Abby likes Owen. Owen likes Abby. Some scenes with just the two are touching and even poignant: he, just stumbling into puberty, and she, slightly ahead of him, even though she's much older than 12. She'll stay the same age, so long as "daddy" procures fresh blood for her.
For someone not seeing either film, the narrative might sound really gross, I imagine, but strangely, the association of the youngsters is couched in innocence and concern for one another as they grow closer and more dependent: all the while, Owen being mostly ignored by his benign mom and never seeing his dad (who lives outside town). Then... with that: couple the bizarre relationship of Abby and the ersatz father.
As Jenkins, Smit-McPhee and Moretz are too believable. Each carrying such heavy character loads. And remember, Smit-McPhee was also Viggo Mortensen's unnamed son in "The Road," which has to be one of the grimmest films to come along since "On the Beach," "Fail-Safe" and "The Bedford Incident." Meanwhile, Moretz flirts with movie stardom.
The bullying gets more intense. That brings Abby to Owen's rescue at least twice in the film; each of them, you'll probably not be able to get out of your mind. One I can cite is that she instills the diminutive Owen with enough fortitude to react to the school punks. It liberates him to strike the threatening Kenny (Dylan Minnette) upside the noggin with a metal hockey stick or something, nearly severing Kenny's left ear---and putting Owen, needless to say, in the office. Watching this has a way of making one revel in the revenge Owen takes on Kenny. Warning: there's even more of that not long before the movie ends. In Spades.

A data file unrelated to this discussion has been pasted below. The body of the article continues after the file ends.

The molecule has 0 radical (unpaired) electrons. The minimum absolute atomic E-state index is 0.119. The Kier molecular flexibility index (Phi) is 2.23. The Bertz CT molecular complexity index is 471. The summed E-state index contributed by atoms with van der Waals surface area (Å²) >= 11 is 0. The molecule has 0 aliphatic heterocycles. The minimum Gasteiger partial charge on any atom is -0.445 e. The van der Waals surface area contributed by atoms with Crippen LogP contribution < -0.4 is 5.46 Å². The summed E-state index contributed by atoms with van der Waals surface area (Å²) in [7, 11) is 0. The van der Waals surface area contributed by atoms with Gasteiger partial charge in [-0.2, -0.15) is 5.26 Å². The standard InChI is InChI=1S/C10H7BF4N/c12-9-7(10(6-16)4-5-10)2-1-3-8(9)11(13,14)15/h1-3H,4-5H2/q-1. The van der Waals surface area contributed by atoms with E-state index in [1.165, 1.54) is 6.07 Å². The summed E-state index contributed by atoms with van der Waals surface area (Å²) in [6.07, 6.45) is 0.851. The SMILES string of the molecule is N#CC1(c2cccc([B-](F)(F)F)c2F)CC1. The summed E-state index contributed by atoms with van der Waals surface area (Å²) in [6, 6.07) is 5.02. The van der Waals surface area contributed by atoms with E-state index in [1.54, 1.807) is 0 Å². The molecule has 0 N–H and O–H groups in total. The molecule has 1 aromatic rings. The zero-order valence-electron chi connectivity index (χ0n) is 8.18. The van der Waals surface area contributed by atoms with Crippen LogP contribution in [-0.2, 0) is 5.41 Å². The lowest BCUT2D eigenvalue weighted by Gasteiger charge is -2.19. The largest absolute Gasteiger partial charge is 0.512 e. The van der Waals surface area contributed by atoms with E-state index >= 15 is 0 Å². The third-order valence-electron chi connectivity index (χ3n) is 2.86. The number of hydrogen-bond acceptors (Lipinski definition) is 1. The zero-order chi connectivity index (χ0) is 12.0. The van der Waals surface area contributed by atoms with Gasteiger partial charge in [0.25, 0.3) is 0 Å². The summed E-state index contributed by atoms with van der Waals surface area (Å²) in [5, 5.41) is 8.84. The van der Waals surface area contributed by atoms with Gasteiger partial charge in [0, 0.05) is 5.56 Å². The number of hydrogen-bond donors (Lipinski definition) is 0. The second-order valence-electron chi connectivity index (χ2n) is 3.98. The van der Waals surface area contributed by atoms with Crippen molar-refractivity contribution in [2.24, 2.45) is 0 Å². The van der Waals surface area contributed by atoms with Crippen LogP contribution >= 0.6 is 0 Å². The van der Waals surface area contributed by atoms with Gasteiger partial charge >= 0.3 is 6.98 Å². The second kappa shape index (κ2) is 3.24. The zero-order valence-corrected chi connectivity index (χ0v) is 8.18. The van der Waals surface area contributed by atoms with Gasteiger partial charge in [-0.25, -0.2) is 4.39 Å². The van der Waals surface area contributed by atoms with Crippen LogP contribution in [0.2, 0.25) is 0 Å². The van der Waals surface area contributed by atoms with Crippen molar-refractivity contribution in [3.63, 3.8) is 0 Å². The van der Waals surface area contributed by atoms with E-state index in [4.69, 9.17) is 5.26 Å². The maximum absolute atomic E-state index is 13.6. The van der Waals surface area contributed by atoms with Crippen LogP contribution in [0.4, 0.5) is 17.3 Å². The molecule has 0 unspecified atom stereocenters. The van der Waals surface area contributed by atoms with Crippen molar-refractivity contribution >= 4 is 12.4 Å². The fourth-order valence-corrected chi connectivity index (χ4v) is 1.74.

Be ready for mucho blood and some horrific scuffles by those who are stalked and killed by the 'father,' as well as the victims of Abby, turned savage, when her "blood count" falls and temper rises. There's also a good deal of f-wording in the film, so please be advised young children shouldn't get even a California mile of a theater playing it. There is no overt sex play, but Abby does slip under the bed covers with Owen once, and that's all, except for conversation.
Owen's custodial parent is dealt with like "Peanuts'" moms and dads are drawn. No faces. (But no trombones, either.) Mom is in several scenes but you can't tell who she is. For me, that represents absenteeism and distance of the mother (Cara Buono), despite her concern for the boy. She is religious, but in a superficial, mechanical way. It has no nurturing effect.
That brings me back to the metaphor. There's Los Alamos as the setting. There's 1983 as the time. And there's President Reagan in more than one pontificating scene, on TV (from actual news footage). The first we see and hear the former president is reciting a homily in which he quotes Bible scripture.
Mr. Reagan is reading words many Americans want to hear. Yet, even when the alleged New Mexican sun---rare and bright---breaks through the dark portent of "Let Me In," there is evil all around---preying on innocence.
Time now for: "What's YOUR Metaphor?"
Opens Friday, 10/1. See Yahoo Movies-Tulsa for theaters and times.